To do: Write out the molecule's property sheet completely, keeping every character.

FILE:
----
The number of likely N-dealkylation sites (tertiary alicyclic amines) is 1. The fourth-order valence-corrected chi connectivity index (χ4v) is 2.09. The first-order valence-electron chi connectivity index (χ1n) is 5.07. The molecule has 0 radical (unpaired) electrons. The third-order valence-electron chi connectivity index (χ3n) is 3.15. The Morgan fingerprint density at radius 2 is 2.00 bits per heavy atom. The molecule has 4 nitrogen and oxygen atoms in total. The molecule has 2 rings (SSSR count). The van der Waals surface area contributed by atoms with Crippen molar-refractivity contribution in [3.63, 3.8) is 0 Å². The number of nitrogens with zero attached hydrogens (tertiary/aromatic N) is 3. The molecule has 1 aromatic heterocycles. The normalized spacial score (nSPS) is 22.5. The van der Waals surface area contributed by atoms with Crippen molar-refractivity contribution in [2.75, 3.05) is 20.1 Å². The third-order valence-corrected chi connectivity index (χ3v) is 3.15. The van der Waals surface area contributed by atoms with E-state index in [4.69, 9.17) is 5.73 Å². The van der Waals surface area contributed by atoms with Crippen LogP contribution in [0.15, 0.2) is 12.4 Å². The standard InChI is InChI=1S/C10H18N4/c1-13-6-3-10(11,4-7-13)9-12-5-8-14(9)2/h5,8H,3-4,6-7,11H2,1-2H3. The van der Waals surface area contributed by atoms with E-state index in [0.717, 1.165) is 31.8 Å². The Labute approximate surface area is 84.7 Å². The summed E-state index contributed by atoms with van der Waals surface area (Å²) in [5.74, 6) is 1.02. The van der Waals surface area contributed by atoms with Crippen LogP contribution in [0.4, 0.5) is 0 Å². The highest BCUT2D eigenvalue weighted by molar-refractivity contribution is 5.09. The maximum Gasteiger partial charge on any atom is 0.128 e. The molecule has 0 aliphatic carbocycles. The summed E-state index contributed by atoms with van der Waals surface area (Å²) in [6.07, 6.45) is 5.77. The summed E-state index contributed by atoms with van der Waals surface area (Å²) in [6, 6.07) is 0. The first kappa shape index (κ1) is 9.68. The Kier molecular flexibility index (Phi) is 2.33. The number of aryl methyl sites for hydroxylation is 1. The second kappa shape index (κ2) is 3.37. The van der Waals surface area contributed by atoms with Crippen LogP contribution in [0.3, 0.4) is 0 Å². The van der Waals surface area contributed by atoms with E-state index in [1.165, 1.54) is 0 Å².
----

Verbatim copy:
The number of likely N-dealkylation sites (tertiary alicyclic amines) is 1. The fourth-order valence-corrected chi connectivity index (χ4v) is 2.09. The first-order valence-electron chi connectivity index (χ1n) is 5.07. The molecule has 0 radical (unpaired) electrons. The third-order valence-electron chi connectivity index (χ3n) is 3.15. The Morgan fingerprint density at radius 2 is 2.00 bits per heavy atom. The molecule has 4 nitrogen and oxygen atoms in total. The molecule has 2 rings (SSSR count). The van der Waals surface area contributed by atoms with Crippen molar-refractivity contribution in [3.63, 3.8) is 0 Å². The number of nitrogens with zero attached hydrogens (tertiary/aromatic N) is 3. The molecule has 1 aromatic heterocycles. The normalized spacial score (nSPS) is 22.5. The van der Waals surface area contributed by atoms with Crippen molar-refractivity contribution in [2.75, 3.05) is 20.1 Å². The third-order valence-corrected chi connectivity index (χ3v) is 3.15. The van der Waals surface area contributed by atoms with E-state index in [4.69, 9.17) is 5.73 Å². The van der Waals surface area contributed by atoms with Crippen LogP contribution in [0.15, 0.2) is 12.4 Å². The standard InChI is InChI=1S/C10H18N4/c1-13-6-3-10(11,4-7-13)9-12-5-8-14(9)2/h5,8H,3-4,6-7,11H2,1-2H3. The van der Waals surface area contributed by atoms with E-state index in [0.717, 1.165) is 31.8 Å². The Labute approximate surface area is 84.7 Å². The summed E-state index contributed by atoms with van der Waals surface area (Å²) in [5.74, 6) is 1.02. The van der Waals surface area contributed by atoms with Crippen LogP contribution in [0.4, 0.5) is 0 Å². The highest BCUT2D eigenvalue weighted by molar-refractivity contribution is 5.09. The maximum Gasteiger partial charge on any atom is 0.128 e. The molecule has 0 aliphatic carbocycles. The summed E-state index contributed by atoms with van der Waals surface area (Å²) in [6.07, 6.45) is 5.77. The summed E-state index contributed by atoms with van der Waals surface area (Å²) in [6, 6.07) is 0. The first kappa shape index (κ1) is 9.68. The Kier molecular flexibility index (Phi) is 2.33. The number of aryl methyl sites for hydroxylation is 1. The second kappa shape index (κ2) is 3.37. The van der Waals surface area contributed by atoms with Crippen LogP contribution in [0.3, 0.4) is 0 Å². The van der Waals surface area contributed by atoms with E-state index in [1.165, 1.54) is 0 Å².